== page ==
"Wait for me" is what this chick seems to be saying

Saddled up and ready to go

A river to cross (if too much rain, it is uncrossable)

The fazenda property line is somewhere out there

Gerson ready to rustle some cattle

Louise taking the photo op

OK, these are cute cows

We spent about an hour wandering up and over the various lush green hills and breathlessly took in one magnificent view after another.  It was only well into our jaunt did I find out that my horse was 7 months pregnant and that explained why she took every opportunity to grab a meal on the run.  Aldemar laughed at my saying that she was over-using the excuse to eat so much as she was eating for two.  It was clear that the horse I was riding was the favorite of Aldemar as his affection for her was obvious.

Differing views of the fazenda and our ride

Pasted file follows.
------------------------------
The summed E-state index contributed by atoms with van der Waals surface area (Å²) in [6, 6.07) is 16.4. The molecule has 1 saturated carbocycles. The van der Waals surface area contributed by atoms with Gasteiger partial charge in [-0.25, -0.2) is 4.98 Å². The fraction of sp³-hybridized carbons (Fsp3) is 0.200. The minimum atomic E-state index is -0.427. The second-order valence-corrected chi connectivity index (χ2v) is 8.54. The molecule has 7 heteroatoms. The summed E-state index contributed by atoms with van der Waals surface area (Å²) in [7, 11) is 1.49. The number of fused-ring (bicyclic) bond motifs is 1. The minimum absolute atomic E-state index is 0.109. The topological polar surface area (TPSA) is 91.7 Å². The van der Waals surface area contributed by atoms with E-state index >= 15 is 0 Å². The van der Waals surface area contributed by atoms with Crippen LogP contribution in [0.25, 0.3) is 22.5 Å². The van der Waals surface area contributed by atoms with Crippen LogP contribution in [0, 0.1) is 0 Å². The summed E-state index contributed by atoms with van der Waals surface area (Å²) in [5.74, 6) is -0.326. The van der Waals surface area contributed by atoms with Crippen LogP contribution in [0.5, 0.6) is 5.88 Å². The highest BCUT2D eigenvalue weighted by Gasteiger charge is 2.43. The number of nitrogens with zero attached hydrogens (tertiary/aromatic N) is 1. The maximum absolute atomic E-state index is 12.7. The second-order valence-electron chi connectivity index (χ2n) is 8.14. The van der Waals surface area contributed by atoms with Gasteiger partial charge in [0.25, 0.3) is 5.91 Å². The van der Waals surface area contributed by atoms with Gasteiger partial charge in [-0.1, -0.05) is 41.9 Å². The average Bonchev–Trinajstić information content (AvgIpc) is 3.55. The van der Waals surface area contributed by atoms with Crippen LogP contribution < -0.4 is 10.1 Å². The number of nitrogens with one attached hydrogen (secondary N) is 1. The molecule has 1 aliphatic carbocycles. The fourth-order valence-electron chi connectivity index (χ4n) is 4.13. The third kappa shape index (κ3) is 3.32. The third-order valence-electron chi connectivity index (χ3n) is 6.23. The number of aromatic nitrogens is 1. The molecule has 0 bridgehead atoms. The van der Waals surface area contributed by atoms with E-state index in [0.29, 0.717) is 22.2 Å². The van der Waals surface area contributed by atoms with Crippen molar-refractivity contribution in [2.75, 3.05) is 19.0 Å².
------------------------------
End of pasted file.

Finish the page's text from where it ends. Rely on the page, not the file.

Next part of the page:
The last photo was taken by Aldemar and I believe, based on my having
to explain the camera and explain which side to take the picture from, that
this was the first time he used a camera, let alone a digital one.  You be
the judge of the photo, but I believe he has real promise as a photographer!

Coming back in to Rio - you can
see the Cristo Redentor on the top
of that peak

We left early the next morning for Rio and spent a short night there.  Rio, not being one of our favorite cities, was easy to leave early and head to our next stop.  Petropolis is a mountain retreat north of Rio de Janeiro and it is where the royal family would spend their summers away from the heat and humidity of Rio.  Also, Petropolis still boasts that the descendent of Emperor Dom Pedro II (great-grandson Dom Pedro de Orleans e Braganca) still lives there.